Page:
A well-known staple of the Richmond, Virginia music scene, Jonathan Vassar has brought several friends from his local music community to play on his seven-song country folk record, The Hours and the Days. Lush vocal harmonies, delicate banjo picking, and pedal steel join the acoustic guitar, accordion and filmy tenor vocals by Vassar. The album flows through ghostly murder ballads (“About a Dog”), sparse folk lullabies (“Arm & Hammer”) and upbeat gypsy rock (“Knuckle Shuffle”) that weave colorful imagery and memorable lines with haunting narratives.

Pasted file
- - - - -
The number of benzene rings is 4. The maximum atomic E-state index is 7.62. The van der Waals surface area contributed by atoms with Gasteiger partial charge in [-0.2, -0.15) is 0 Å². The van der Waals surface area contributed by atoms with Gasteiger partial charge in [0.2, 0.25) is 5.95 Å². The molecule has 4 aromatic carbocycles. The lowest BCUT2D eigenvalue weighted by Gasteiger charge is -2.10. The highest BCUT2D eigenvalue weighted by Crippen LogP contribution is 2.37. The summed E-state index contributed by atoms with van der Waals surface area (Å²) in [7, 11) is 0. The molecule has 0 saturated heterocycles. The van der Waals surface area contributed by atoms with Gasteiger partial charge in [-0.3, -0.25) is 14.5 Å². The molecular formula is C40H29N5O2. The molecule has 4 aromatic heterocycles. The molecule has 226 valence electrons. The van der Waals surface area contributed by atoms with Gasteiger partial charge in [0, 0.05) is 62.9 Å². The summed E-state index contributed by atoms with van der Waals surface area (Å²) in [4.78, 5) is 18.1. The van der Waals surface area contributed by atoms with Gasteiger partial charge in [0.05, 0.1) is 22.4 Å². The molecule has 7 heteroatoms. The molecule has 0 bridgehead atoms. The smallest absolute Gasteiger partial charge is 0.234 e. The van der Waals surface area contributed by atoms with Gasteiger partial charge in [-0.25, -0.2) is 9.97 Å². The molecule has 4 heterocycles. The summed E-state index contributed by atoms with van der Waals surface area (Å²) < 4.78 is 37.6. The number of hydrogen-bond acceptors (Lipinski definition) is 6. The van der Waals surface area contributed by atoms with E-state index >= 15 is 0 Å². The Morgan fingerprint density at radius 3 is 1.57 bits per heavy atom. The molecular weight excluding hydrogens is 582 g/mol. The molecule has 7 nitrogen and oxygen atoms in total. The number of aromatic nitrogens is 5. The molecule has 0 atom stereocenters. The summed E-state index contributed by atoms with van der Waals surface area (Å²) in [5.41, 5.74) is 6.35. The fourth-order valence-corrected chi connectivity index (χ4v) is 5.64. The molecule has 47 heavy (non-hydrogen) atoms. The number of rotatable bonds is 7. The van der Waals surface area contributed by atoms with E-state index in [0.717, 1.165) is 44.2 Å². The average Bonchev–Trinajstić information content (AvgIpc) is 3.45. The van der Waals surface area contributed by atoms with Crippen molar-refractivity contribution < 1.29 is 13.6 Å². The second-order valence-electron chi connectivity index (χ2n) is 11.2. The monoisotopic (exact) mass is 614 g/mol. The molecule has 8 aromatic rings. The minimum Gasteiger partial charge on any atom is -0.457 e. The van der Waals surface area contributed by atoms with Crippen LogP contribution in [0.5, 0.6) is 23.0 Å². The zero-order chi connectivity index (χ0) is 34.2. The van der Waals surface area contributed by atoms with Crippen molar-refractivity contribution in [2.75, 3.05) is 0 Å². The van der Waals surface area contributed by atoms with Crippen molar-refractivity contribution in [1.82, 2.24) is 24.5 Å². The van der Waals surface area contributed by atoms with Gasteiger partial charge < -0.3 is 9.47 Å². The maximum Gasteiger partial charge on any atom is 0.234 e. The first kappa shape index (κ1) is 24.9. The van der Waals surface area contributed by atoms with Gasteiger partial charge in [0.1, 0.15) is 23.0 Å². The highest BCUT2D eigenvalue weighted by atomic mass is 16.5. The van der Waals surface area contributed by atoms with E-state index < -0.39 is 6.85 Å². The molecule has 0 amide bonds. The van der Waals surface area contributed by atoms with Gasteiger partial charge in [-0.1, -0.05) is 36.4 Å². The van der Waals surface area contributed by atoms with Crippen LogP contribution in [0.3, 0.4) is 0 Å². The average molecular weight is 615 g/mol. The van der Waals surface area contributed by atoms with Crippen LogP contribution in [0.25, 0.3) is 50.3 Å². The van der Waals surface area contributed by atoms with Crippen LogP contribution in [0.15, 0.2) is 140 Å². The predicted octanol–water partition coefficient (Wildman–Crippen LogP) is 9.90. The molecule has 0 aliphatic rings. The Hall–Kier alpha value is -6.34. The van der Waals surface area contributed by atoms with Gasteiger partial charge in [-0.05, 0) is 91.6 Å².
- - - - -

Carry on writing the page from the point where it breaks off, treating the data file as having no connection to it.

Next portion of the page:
The limited pressing includes organic packaging and liner notes in the form of a vintage postcard from Richmond (depicting a railway trestle over a stormy James River, a symbol of city pride compelling many Richmonders), affixed to which is a stamp. The notes also allude to Triple Stamp Records, the album’s label. “This hammer is made of flesh and blood”, sings Vassar in “Flesh and Bone” as Josh Small picks the banjo with unique form that sits somewhere between clawhammer and Scruggs. Vassar’s accordion bridges the last verse to the final refrain, and by the end of the album Vassar looks like Tom Waits’ direct descendant.
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// Notes from the Road
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